“Are you sure about this?” I asked.
Iris walked ahead of me and unlocked the door to her apartment. “Do you have anywhere else to stay?”
I was already on the outs with my landlord, and I’m pretty sure skipping out on the rent in order to balance a beach ball on my nose hadn’t earned me any favors.
I could rustle something up. You know me. I always find something. Even thinking of my regular excuses added to my exhaustion. “No.”
“Well then.” She pushed the door open. Her phone chirped, and she gestured me inside as she read her incoming text.
Iris’ place was small, but tidy and unmistakably hers. Blackout curtains on all the windows. A comfy couch, dotted with pillows. A creaking bookcase overstuffed with books, DVDs, and CDs all lumped in together. A yoga mat and a UV lamp in one corner, a ceiling-high wooden shrine to Themia in the other. Most renters I knew bought the collapsible kind, but not Iris. She was a woman who valued commitment—to her goddess, to justice, to this case.
“The couch should be comfortable enough, but it doesn’t fold out. There’s a sleeping bag in the cupboard next to the front door,” she said, pulling the Marwols’ photograph out of her pocket.
She was still staring at it when I finished setting up my impromptu sleeping arrangement. “Find anything?”
She didn’t take her eyes off the picture. “Andy, if someone you cared about died, wouldn’t you want to know why?”
“Sure,” I blurted, taken a bit off guard. The people I cared about would fill out a pretty small list, if I was being painfully honest. But I knew who would be at the top.
“I would, too,” Iris said. “That’s what bugs me. Cleo’s death was unusual, at the very least. But her family insisted they didn’t need the rites. They didn’t ask any questions, and they didn’t want the death-priests asking any either.”
“What are you thinking?”
“What was your experience with the Marwol family?”
I sat down on the couch, the sleeping bag crinkling around me. “They were desperate. Like they’d tried everything else to get Pippa back and I was their last resort.”
Iris moved closer. “And they didn’t believe her relationship with Aestros was consensual?”
“Mr. Marwol insisted his daughter wouldn’t have abandoned her siblings. Said she ‘knew her duty.’”
“That’s how he put it? Were those his words, exactly?”
Something cold and sharp prickled at the back of my neck. “What are you getting at?”
She sat down next to me, holding out the Marwols’ photo. “I want you to think about this, and think hard. What do you see in this picture?”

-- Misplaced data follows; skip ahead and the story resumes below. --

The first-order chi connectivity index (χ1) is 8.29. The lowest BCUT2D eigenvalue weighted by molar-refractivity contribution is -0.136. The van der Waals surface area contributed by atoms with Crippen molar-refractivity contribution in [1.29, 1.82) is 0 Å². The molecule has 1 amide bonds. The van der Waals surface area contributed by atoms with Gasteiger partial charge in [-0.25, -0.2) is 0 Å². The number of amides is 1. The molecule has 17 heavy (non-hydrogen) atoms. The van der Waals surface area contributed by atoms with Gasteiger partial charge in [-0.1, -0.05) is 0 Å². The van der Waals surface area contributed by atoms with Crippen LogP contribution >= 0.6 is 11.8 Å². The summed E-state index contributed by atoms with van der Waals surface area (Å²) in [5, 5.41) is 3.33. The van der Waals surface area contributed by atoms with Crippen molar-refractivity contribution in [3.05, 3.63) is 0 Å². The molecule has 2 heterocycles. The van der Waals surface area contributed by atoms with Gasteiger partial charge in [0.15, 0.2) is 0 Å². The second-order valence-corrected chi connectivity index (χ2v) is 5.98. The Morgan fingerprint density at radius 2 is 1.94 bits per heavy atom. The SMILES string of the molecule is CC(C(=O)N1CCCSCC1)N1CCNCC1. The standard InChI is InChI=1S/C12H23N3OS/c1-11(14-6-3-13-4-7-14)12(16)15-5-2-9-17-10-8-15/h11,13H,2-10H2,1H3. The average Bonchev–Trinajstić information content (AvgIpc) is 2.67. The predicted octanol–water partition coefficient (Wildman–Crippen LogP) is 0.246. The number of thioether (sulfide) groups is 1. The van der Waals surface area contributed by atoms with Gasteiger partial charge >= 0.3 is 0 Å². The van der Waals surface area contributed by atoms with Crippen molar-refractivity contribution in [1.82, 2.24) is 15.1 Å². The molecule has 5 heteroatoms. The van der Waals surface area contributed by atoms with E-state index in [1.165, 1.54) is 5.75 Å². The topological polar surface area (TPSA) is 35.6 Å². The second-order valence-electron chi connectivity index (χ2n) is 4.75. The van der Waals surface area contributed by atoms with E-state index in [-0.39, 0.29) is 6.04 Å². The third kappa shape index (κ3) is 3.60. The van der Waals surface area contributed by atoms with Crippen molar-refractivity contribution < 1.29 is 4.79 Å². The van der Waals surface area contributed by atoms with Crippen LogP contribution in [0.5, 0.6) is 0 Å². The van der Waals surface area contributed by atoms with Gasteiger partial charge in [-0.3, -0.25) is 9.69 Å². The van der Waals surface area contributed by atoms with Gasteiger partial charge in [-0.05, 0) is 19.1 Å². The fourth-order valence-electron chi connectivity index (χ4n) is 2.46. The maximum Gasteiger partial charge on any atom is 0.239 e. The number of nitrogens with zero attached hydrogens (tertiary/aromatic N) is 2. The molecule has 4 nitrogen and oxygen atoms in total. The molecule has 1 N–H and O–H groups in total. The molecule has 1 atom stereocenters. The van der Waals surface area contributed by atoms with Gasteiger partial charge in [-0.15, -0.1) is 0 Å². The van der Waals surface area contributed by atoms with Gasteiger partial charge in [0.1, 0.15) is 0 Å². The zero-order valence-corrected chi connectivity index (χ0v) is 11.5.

“I’ve already seen it.”
“I’m asking you to look at it like an investigator. It’s not about you. It’s about them.”
I took the photo from her, even though I already knew what I’d see. A portrait of the people I’d failed. Mr. and Mrs. Marwol, all cozy with their younger daughter—what was her name? Phoebe. That’s right, I remembered it from that first, frantic conversation when they’d hired me. One big loving family. Pippa, Theodore, Phoebe, Cameron, Lloyd . . .
“What do you see?” Iris asked.
“The Marwols have four other kids. But only Pippa’s sister’s in the picture.” I brought the picture closer. I’d barely glanced at it when I was first hired, and that was when I’d been in full hero mode, ready to rescue the damsel. “Maybe Pippa and Phoebe were especially close.”
But with the benefit of hindsight, I noticed other details. The father, one hand on the girl’s shoulder and the other wrapped around her wrist. The odd angle of the mother’s arm as it draped around her daughter’s throat. The frozen look on Phoebe’s face.
My mouth went dry. “I don’t know what I’m looking at.”
“I got a text from Amelia,” Iris said quietly. “She found the files of two more deceased girls whose families refused the rites. One girl was eighteen. The other, twenty. Both Outlanders.”
I noticed another detail—neither parent wore accessories, but the daughter wore a chunky bracelet of amethyst and coral. It almost looked like a cuff. Come back, Pippa. Do it for your sister.
“‘Asphyxia suspected’ was logged on one of the files, but the death-priest wasn’t able to confirm. But they were the same age group. Same background. Same tax...